It’s rather infuriating to think that, at the time of his fourth feature-film release, director Damien Chazelle is only 33 years old. His critical breakthrough, Whiplash, remains one of the decade’s best, and his last feature, 2016’s La La Land, came, like, really close to winning Best Picture that year. Not to mention the guy co-wrote The Last Exorcism: Part II. This is all to say that examining Chazelle’s early career makes me feel like a total scrub.
On initial glance, First Man seems like a disastrously safe choice to follow-up La La Land. A Neil Armstrong biopic could be the kind of awards-thirsty prestige movie high on pedigree and low on ingenuity. Placed in the hands of Chazelle, however, First Man is a surprisingly harrowing portrait of a man who’s retreated (literally, in Armstrong’s case) from the world out of grief. Most impressively, it manages to make a monumental event in human evolution feel like one man’s personal struggle.
In the movie’s opening scene, we’re privy to an early test flight that requires Armstrong (Ryan Gosling) to exit the Earth’s atmosphere. Like the rest of the flight sequences in First Man, it’s a moment filled with intense peril and severe claustrophobia. Cinematographer Linus Sandgren (shooting with a beautiful 16mm aesthetic that communicates the time period better than any set design could) clearly conveys how reckless an endeavor space travel must have seemed to those directly experiencing it. The spacecrafts here don’t share the sleek and hushed interiors of 2001: A Space Odyssey or Solaris. Rather, close-ups of the equipment and ice-caked windows during missions consistently remind us that these ships are more or less scraps of metal thrown together with nuts and bolts, and the odds of them enduring the extremities of space are unclear.
Armstrong was obviously remarkable in his ability to remain level-headed in situations of extraordinary jeopardy. Ironically, the most challenging obstacles in Armstrong’s life were those of a much more mundane, albeit tragic, variety. Early scenes quickly establish the death of Neil and his wife Janet’s infant daughter to pneumonia. Armstrong allows himself a brief, solitary cry in his study and then barricades himself emotionally from his family despite Janet’s (an excellent Claire Foy) attempts to reach out.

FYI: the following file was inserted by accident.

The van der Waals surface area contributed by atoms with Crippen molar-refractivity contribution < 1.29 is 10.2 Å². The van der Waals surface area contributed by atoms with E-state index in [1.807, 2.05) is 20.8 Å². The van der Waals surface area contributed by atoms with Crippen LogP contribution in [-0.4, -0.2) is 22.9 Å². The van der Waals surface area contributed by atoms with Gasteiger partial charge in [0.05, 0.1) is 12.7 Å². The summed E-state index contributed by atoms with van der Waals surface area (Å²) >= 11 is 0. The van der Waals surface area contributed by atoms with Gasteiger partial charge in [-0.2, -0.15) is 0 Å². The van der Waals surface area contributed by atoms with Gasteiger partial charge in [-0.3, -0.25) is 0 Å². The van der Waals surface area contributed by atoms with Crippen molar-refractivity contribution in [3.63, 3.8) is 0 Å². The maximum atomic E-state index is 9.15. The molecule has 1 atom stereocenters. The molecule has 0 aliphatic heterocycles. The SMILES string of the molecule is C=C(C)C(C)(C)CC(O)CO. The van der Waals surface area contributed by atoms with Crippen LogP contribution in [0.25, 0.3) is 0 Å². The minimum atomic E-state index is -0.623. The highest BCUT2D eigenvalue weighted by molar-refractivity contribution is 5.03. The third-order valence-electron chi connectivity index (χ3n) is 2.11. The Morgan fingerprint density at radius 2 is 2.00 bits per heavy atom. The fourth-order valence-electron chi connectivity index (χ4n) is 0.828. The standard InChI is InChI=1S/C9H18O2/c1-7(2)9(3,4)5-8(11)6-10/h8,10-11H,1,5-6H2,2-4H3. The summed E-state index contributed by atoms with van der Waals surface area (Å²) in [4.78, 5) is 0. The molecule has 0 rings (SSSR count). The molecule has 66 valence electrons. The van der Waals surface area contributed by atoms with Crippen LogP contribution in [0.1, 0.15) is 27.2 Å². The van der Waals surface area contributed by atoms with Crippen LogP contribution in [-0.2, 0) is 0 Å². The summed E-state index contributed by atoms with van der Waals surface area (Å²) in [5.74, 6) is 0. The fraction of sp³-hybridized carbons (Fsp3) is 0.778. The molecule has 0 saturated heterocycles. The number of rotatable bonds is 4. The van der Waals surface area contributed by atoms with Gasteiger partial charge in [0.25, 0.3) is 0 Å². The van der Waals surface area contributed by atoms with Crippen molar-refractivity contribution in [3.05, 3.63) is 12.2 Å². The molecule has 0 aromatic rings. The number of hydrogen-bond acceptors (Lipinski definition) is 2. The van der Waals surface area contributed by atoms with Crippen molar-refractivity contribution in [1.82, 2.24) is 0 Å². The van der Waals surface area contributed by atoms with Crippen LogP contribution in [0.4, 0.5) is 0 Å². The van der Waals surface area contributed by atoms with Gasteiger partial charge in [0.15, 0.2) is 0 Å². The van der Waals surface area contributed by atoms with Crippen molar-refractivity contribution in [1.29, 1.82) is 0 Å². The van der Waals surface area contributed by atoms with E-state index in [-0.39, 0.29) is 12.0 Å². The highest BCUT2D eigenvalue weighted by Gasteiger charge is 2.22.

First Man may be about America’s insanely ambitious quest to reach the moon, and the lives sacrificed in the process, but the primary focus is Armstrong’s battle with profound loss. If you are as embarrassingly out of touch with history as I am, you may be surprised to learn just how much failure and tragedy led to the moon landing. Venturing into space feels less like joyful exploration and more like heading into a war you’re unlikely to survive.
As Armstrong, Gosling employs his trademark minimalist acting style most recently seen in last year’s Blade Runner 2049. It’s a far cry from his charismatic turn in La La Land and a performance style that could feel frustrating paired with the wrong material. In this case, it’s thematically appropriate, as the character’s imminent mission and paternal grief have left him taciturn. It’s not the showy performance you’d expect from almost any other actor, and at times his impenetrable nature can feel frustrating yet nevertheless rings true.
At this point, we’ve come to expect Chazelle to end his films by completely eviscerating us emotionally. Whiplash did this with its breathtaking drum solo finale, and La La Land did the same with a swooning flash-forward montage of the happy future its protagonists abandoned. Chazelle doesn’t disappoint in this regard, as Armstrong’s mission and familial anguish converge during a stunning, soundless moon landing. In a story where the premise seems to cry for grand spectacle, it takes a filmmaker of rare skill to leave us astonished with a quiet bit of introspection.